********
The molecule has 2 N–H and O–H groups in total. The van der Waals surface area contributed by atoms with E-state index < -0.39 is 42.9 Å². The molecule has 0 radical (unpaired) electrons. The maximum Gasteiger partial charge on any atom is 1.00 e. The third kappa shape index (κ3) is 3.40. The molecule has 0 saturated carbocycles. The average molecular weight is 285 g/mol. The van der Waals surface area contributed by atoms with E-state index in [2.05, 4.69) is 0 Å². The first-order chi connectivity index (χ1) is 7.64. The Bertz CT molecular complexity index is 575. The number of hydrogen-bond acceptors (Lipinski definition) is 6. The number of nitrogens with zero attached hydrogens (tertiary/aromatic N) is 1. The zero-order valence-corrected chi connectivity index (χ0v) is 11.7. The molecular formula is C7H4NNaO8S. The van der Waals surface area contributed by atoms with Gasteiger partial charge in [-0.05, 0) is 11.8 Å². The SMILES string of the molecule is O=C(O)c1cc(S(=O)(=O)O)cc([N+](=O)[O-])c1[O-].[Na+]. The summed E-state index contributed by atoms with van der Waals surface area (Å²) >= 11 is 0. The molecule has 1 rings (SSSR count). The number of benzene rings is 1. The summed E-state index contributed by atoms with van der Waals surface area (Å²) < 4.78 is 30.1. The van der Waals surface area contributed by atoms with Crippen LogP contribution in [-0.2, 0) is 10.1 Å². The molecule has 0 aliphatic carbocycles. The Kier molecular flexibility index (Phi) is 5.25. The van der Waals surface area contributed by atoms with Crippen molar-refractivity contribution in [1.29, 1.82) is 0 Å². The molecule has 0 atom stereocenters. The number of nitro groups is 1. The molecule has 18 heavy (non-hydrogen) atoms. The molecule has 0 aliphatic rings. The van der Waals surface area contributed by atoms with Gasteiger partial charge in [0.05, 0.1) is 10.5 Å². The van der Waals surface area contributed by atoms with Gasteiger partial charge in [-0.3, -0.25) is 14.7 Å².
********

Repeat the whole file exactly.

The molecule has 2 N–H and O–H groups in total. The van der Waals surface area contributed by atoms with E-state index < -0.39 is 42.9 Å². The molecule has 0 radical (unpaired) electrons. The maximum Gasteiger partial charge on any atom is 1.00 e. The third kappa shape index (κ3) is 3.40. The molecule has 0 saturated carbocycles. The average molecular weight is 285 g/mol. The van der Waals surface area contributed by atoms with E-state index in [2.05, 4.69) is 0 Å². The first-order chi connectivity index (χ1) is 7.64. The Bertz CT molecular complexity index is 575. The number of hydrogen-bond acceptors (Lipinski definition) is 6. The number of nitrogens with zero attached hydrogens (tertiary/aromatic N) is 1. The zero-order valence-corrected chi connectivity index (χ0v) is 11.7. The molecular formula is C7H4NNaO8S. The van der Waals surface area contributed by atoms with Gasteiger partial charge in [-0.05, 0) is 11.8 Å². The SMILES string of the molecule is O=C(O)c1cc(S(=O)(=O)O)cc([N+](=O)[O-])c1[O-].[Na+]. The summed E-state index contributed by atoms with van der Waals surface area (Å²) >= 11 is 0. The molecule has 1 rings (SSSR count). The number of benzene rings is 1. The summed E-state index contributed by atoms with van der Waals surface area (Å²) < 4.78 is 30.1. The van der Waals surface area contributed by atoms with Crippen LogP contribution in [-0.2, 0) is 10.1 Å². The molecule has 0 aliphatic carbocycles. The Kier molecular flexibility index (Phi) is 5.25. The van der Waals surface area contributed by atoms with Crippen molar-refractivity contribution in [1.29, 1.82) is 0 Å². The molecule has 0 atom stereocenters. The number of nitro groups is 1. The molecule has 18 heavy (non-hydrogen) atoms. The molecule has 0 aliphatic rings. The van der Waals surface area contributed by atoms with Gasteiger partial charge in [0.05, 0.1) is 10.5 Å². The van der Waals surface area contributed by atoms with Gasteiger partial charge in [-0.3, -0.25) is 14.7 Å².